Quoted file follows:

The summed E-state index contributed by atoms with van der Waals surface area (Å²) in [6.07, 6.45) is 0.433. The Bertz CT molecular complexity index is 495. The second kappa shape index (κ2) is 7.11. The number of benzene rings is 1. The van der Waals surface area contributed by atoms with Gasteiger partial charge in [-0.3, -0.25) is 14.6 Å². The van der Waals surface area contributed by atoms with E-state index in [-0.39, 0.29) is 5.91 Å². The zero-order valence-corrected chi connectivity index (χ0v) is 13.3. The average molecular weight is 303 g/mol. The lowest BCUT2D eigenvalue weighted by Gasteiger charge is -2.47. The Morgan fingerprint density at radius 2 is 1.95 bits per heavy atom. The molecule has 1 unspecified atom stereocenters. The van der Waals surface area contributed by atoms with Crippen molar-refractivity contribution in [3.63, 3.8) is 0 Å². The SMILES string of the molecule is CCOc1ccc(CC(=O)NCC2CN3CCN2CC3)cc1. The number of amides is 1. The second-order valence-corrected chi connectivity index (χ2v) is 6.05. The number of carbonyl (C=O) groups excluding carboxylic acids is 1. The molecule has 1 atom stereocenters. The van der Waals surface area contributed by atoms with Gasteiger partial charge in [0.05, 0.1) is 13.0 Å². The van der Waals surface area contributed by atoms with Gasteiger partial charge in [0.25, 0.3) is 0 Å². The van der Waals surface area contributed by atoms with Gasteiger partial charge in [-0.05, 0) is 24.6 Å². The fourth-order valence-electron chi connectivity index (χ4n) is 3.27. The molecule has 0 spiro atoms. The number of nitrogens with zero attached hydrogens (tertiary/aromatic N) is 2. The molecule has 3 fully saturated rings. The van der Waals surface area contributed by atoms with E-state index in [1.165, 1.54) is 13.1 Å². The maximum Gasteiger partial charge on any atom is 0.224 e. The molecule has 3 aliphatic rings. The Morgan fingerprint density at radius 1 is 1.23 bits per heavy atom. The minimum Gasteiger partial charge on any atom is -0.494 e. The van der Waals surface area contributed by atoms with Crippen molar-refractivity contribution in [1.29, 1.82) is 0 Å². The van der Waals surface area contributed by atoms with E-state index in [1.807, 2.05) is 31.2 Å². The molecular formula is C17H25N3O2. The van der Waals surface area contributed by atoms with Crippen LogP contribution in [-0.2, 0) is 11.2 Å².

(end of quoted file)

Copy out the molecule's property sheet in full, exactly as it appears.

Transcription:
The summed E-state index contributed by atoms with van der Waals surface area (Å²) in [6.07, 6.45) is 0.433. The Bertz CT molecular complexity index is 495. The second kappa shape index (κ2) is 7.11. The number of benzene rings is 1. The van der Waals surface area contributed by atoms with Gasteiger partial charge in [-0.3, -0.25) is 14.6 Å². The van der Waals surface area contributed by atoms with E-state index in [-0.39, 0.29) is 5.91 Å². The zero-order valence-corrected chi connectivity index (χ0v) is 13.3. The average molecular weight is 303 g/mol. The lowest BCUT2D eigenvalue weighted by Gasteiger charge is -2.47. The Morgan fingerprint density at radius 2 is 1.95 bits per heavy atom. The molecule has 1 unspecified atom stereocenters. The van der Waals surface area contributed by atoms with Crippen molar-refractivity contribution in [3.63, 3.8) is 0 Å². The SMILES string of the molecule is CCOc1ccc(CC(=O)NCC2CN3CCN2CC3)cc1. The number of amides is 1. The second-order valence-corrected chi connectivity index (χ2v) is 6.05. The number of carbonyl (C=O) groups excluding carboxylic acids is 1. The molecule has 1 atom stereocenters. The van der Waals surface area contributed by atoms with Gasteiger partial charge in [0.05, 0.1) is 13.0 Å². The van der Waals surface area contributed by atoms with Gasteiger partial charge in [0.25, 0.3) is 0 Å². The van der Waals surface area contributed by atoms with Gasteiger partial charge in [-0.05, 0) is 24.6 Å². The fourth-order valence-electron chi connectivity index (χ4n) is 3.27. The molecule has 0 spiro atoms. The number of nitrogens with zero attached hydrogens (tertiary/aromatic N) is 2. The molecule has 3 fully saturated rings. The van der Waals surface area contributed by atoms with E-state index in [1.165, 1.54) is 13.1 Å². The maximum Gasteiger partial charge on any atom is 0.224 e. The molecule has 3 aliphatic rings. The Morgan fingerprint density at radius 1 is 1.23 bits per heavy atom. The minimum Gasteiger partial charge on any atom is -0.494 e. The van der Waals surface area contributed by atoms with Crippen molar-refractivity contribution in [1.29, 1.82) is 0 Å². The van der Waals surface area contributed by atoms with E-state index in [1.807, 2.05) is 31.2 Å². The molecular formula is C17H25N3O2. The van der Waals surface area contributed by atoms with Crippen LogP contribution in [-0.2, 0) is 11.2 Å².